BLACKSBURG — Curious about the affordable housing shortage in town?
Or interested in opportunities for growing your own food?
Blacksburg says “let’s talk.”
The town launched a website — www.letstalkblacksburg.org — which officials say will streamline and improve the public’s engagement on a variety of matters.
The website’s home page invites visitors to register and includes sections where they can obtain general information.
The affordable housing section, for example, provides a summary of the issue.
“The Town of Blacksburg has a housing shortage, particularly affordable housing. Housing prices and availability have become hot topics in Blacksburg and the town is taking a close look at a variety of affordable housing strategies that could help address this issue in the community,” according to an excerpt.
The website also includes sections on projects such as the much-debated redevelopment of the old Blacksburg Middle School site and ongoing efforts to expand natural recreational amenities on a portion of Brush Mountain.
An announcement this week stated that the town, through the site, “will listen, engage, provide timely project updates and report back to the community about how their feedback has contributed to decisions that are being made.”
Mayor Leslie Hager-Smith said the platform will be as interactive as possible.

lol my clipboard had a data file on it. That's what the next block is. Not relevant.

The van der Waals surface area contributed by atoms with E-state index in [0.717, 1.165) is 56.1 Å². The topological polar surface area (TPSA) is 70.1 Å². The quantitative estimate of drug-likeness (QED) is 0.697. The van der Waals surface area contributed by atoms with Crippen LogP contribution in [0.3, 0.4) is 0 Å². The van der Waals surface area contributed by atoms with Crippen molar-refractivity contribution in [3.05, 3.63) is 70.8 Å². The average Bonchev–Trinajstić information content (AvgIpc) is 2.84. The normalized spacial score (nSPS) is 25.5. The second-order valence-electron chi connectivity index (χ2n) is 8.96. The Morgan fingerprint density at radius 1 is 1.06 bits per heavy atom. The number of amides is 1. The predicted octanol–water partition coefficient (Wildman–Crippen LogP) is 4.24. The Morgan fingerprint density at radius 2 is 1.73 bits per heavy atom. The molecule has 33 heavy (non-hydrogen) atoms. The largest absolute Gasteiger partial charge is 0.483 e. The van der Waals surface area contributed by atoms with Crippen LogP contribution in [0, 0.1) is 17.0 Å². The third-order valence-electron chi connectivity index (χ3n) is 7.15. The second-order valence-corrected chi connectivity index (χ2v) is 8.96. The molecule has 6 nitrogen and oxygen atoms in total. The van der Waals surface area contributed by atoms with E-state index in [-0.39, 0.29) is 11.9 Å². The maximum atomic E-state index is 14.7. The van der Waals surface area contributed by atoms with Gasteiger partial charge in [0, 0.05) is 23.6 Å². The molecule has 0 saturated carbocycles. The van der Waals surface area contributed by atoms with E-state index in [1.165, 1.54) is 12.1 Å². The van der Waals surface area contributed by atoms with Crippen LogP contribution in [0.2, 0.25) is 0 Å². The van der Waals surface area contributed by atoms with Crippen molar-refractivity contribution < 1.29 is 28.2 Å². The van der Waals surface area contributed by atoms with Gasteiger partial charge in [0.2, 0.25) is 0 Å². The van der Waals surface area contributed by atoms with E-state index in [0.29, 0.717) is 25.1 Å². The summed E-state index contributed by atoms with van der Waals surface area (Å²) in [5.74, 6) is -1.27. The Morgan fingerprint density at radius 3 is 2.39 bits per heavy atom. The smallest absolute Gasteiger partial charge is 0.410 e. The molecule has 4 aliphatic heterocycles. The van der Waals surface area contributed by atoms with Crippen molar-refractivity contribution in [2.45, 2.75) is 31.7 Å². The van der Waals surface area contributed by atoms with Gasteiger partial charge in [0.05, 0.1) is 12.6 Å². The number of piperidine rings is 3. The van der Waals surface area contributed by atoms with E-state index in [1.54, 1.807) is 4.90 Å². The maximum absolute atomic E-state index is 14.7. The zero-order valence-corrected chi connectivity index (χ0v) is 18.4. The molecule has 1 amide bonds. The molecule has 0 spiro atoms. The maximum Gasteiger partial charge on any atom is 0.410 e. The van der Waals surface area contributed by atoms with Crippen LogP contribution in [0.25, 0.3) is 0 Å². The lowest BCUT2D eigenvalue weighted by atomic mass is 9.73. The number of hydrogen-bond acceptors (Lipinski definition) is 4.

“I want to maintain civic engagement … and a sense of agency for our residents,” she said. “It’s a new model for a new age. It is designed for busy families, busy people, some of whom work in more than one job.”
While it seems to facilitate interaction with the town amid the challenges of the pandemic, the conception of the site predates the global crisis, Hager-Smith said. Similar ideas, she said, have been frequently discussed at local government conferences and events.
“This is part of a wider trend,” she said.
Hager-Smith said the tool is important to Blacksburg “where there’s been a high level of civic engagement.”
“We have residents with high expectations of not only their staff, but their ability to effect change,” she said.
Hager-Smith said she hopes the platform can raise residents’ confidence in their ability to make a difference.
“Not just in town governance, but for residents to feel a sense of agency … that the things that matter to them can manifest,” she said.
Hager-Smith clarified that the new site doesn’t intend to replace the town’s existing means for informing the public on issues. That, she said, includes the town’s website, www.blacksburg.gov, which she described as encyclopedic and as still the place for learning about the town charter, the locality’s dense codes and “all the granular detail, specifics of town governance.”